Keep reading for average Summer Tanager measurements.
Adult female Summer Tanager
Females arrive at the summer breeding grounds across the south and east of the US slightly later than males. The delay gives the males a chance to establish foraging and nesting territories. Once the females arrive, courtship begins almost immediately with much singing and chasing.
Summer Tanagers feed on wasps, bees, fruits, and berries. They generally forage on their own, although pairs may feed near each other while courting.
Adult male Summer Tanager
Female Summer Tanagers produce a variety of calls and can be heard throughout the day. They can be particularly vocal in the early morning and evening during twilight. Females do not usually sing, although some produce incomplete versions of the male song.
The most frequently heard female Summer Tanager vocalization is a two or three-noted ‘pit-chuck’ or ‘pit-i-chuck’ call. Females also beg for food during the nesting season when they are sitting in the nest.
Female Summer Tanager in a tree
There is a clear division of labor between male and female Summer Tanagers, with males doing relatively little work until the eggs hatch. Read on to learn how their nesting behaviors differ.
Female Summer Tanagers collect the materials and build the nest themselves. They gather the material near the nest site and do most of the construction in the mornings. The nest itself is a simple bowl of dried grass and other plant material.
Only the female Summer Tanager incubates the eggs. She develops a brood patch on her chest to transfer her body heat to the growing embryos. The male may feed her at the nest or when she takes a break, although some females have to feed themselves.
Females spend ten minutes to an hour in the nest before taking a short five-minute break. The male is usually not too far off and will chase her back if she stays away for too long.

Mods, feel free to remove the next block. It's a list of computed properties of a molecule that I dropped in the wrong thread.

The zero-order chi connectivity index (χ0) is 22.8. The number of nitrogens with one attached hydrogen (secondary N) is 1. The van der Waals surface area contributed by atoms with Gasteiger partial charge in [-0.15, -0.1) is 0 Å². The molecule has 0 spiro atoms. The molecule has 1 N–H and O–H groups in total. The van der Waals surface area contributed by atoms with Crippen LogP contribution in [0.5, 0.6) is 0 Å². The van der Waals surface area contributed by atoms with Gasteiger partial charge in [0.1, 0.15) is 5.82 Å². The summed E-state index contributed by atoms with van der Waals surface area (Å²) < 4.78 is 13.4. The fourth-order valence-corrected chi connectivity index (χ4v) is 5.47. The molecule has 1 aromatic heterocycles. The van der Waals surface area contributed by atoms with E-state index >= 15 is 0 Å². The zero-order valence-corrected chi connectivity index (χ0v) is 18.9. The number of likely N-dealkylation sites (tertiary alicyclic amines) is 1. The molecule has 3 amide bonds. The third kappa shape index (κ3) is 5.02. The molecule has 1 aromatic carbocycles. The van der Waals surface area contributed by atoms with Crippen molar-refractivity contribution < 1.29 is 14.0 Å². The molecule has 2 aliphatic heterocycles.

Female Summer Tanager feeding on an orange
Both male and female Summer Tanagers feed their chicks. However, the female may provide more food than the male. Males often pass the food to the female instead of giving it directly to the chicks.
Summer Tanager fledglings leave the nest long before they are ready to fly or feed themselves. Both parents will continue to feed them for about three weeks, although the male may take over this responsibility if the female lays a second clutch of eggs.
Male Summer Tanagers might provide less direct care for their chicks than their female counterparts, but they are alert and ready to defend the nest.
Brown-headed and Bronzed Cowbirds lay their eggs in Tanager nests to avoid the responsibility of raising their own young. However, the male Summer Tanager is quick to chase female cowbirds away if he sees them.
Female Summer Tanager taking a drink of water from a bird bath, Louisiana, in spring
Summer Tanagers are monogamous during the breeding season. The male is present but does not play all that much of a role until the chicks hatch. He assists in feeding the growing nestlings but may bring back just half as much food as his partner.
Female Summer Tanagers are mustard yellow overall. Their backs are greenish yellow, and their wings show some darker shades of brown and black. They can have varying amounts of pinkish or reddish plumage on their bodies, with birds in the east likely to have more of these rose-colored feathers.
Female Summer Tanagers call frequently. Their vocalizations include begging, a soft contact call between partners near the nest, and a repetitive ‘pit-chuck’ call with two or more notes.
Female Summer Tanagers rarely sing although this behavior has been reported. The female’s song can be described as a poor rendition of the male’s song.